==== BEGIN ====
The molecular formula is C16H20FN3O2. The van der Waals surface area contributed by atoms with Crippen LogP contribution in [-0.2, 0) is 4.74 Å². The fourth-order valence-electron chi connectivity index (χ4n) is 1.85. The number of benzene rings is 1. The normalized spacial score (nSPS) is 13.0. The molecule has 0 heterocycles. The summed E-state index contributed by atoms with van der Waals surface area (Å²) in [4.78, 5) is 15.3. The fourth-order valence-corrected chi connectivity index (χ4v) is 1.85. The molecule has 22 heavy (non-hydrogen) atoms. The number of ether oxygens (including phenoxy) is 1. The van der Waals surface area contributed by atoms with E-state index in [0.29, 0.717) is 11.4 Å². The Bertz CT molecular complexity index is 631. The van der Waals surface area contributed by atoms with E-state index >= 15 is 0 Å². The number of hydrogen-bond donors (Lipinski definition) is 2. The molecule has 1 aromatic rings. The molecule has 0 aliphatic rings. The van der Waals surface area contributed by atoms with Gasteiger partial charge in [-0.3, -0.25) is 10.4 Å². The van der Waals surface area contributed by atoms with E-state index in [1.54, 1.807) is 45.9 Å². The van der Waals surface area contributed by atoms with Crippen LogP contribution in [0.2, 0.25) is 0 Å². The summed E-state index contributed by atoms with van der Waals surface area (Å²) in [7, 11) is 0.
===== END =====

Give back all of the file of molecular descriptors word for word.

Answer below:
The molecular formula is C16H20FN3O2. The van der Waals surface area contributed by atoms with Crippen LogP contribution in [-0.2, 0) is 4.74 Å². The fourth-order valence-electron chi connectivity index (χ4n) is 1.85. The number of benzene rings is 1. The normalized spacial score (nSPS) is 13.0. The molecule has 0 heterocycles. The summed E-state index contributed by atoms with van der Waals surface area (Å²) in [4.78, 5) is 15.3. The fourth-order valence-corrected chi connectivity index (χ4v) is 1.85. The molecule has 22 heavy (non-hydrogen) atoms. The number of ether oxygens (including phenoxy) is 1. The van der Waals surface area contributed by atoms with E-state index in [0.29, 0.717) is 11.4 Å². The Bertz CT molecular complexity index is 631. The van der Waals surface area contributed by atoms with E-state index >= 15 is 0 Å². The number of hydrogen-bond donors (Lipinski definition) is 2. The molecule has 1 aromatic rings. The molecule has 0 aliphatic rings. The van der Waals surface area contributed by atoms with Gasteiger partial charge in [-0.3, -0.25) is 10.4 Å². The van der Waals surface area contributed by atoms with E-state index in [1.54, 1.807) is 45.9 Å². The van der Waals surface area contributed by atoms with Crippen LogP contribution in [0.2, 0.25) is 0 Å². The summed E-state index contributed by atoms with van der Waals surface area (Å²) in [7, 11) is 0.